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I'm pretty new to Ubuntu linux, let's say all of linux because I installed it a few days ago. I'm sorry for my mistakes in my use of English, because I live in the Netherlands.

Well I tried to do some programming, writing a script, but I encountered a problem which I haven't been able to solve yet. Well I was writing a script, and I want this script to automatically install a few things for me. Well I was doing and tried to make as less nests as I could, and I finished my script, but I thought. Why wouldn't I try to put a few lines in it which check if the programs are correctly installed. So I wondered how I could do it and I came up with the following:

Because I'm new to programming I wanted it to be so advanced as I could by myself. So I decided to try to work with shell functions. These functions check if the correct file is there, and the outcome of these functions has to be a value which I can use later. Here an example:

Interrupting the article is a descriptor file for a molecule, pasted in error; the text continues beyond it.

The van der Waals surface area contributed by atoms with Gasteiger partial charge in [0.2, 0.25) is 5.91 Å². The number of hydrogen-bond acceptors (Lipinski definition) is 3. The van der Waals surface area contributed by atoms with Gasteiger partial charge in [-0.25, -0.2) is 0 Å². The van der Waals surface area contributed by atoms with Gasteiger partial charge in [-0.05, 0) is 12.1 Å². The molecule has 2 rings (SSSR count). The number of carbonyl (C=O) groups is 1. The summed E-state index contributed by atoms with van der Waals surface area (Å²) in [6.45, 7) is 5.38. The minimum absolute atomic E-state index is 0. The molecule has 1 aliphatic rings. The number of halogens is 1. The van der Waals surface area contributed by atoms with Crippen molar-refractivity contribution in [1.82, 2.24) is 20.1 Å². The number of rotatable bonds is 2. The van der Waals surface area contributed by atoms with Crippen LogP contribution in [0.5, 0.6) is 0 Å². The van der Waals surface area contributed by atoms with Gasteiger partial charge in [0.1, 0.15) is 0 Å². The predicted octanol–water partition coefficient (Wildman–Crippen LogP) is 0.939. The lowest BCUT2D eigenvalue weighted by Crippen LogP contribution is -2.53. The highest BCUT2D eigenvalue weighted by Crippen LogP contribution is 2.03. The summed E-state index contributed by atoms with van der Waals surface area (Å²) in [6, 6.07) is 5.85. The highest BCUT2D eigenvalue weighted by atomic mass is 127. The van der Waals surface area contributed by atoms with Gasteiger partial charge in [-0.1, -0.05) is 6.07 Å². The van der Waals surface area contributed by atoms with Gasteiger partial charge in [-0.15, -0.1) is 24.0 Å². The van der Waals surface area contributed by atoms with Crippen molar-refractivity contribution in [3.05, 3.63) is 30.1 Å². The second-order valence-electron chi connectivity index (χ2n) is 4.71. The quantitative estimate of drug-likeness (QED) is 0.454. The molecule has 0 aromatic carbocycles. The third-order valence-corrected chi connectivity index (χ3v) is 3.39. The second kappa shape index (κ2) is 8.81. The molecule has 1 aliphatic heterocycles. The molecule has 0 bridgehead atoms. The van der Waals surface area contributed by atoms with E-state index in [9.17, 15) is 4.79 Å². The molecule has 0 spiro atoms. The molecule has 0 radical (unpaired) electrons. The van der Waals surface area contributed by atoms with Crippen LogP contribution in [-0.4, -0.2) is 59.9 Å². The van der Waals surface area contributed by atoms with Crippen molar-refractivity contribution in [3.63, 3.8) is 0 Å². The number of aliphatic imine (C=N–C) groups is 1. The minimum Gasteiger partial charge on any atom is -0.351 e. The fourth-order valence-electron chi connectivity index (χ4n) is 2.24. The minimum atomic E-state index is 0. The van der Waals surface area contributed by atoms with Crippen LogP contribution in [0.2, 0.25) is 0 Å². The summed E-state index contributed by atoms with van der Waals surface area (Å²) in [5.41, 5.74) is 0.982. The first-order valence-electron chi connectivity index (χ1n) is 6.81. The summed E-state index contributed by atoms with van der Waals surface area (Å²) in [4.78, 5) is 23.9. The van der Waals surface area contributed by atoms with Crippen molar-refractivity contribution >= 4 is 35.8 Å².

function isitthere
{
if [ -f <thefile> ]; then
true
else
false
fi
}

if [ $(isitthere) = "true" ]; then
echo "Your program is properly installed"
else
echo "Your program isn't properly installed.
fi

In this example are true and false my values, and as you see, I try to re-use them in my second command. I know this can be done much more easily, but I want to know if it is possible, and if it is possible how. Because in one part of my script doing it like this makes it much easier. Is there any way you can give a value to your if command and use that value later in your next if command? Thanks.

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3 Answers 3

up vote 0 down vote accepted

There are many ways of doing this.

  1. Use the inbuilt features of the shell. Commands (and functions) have exit values. Usually, an exit value of 0 means the command was successful and a value > 0 means it failed. This is checked by the shell when you use the || or && operators. So, to run a command only if the previous one was successful, you would use &&, ro run it unless the previous was successful, you use ||. For example:

    $ foo
    The last command was succesful
    echo 'foo' && echo "The last command was succesful"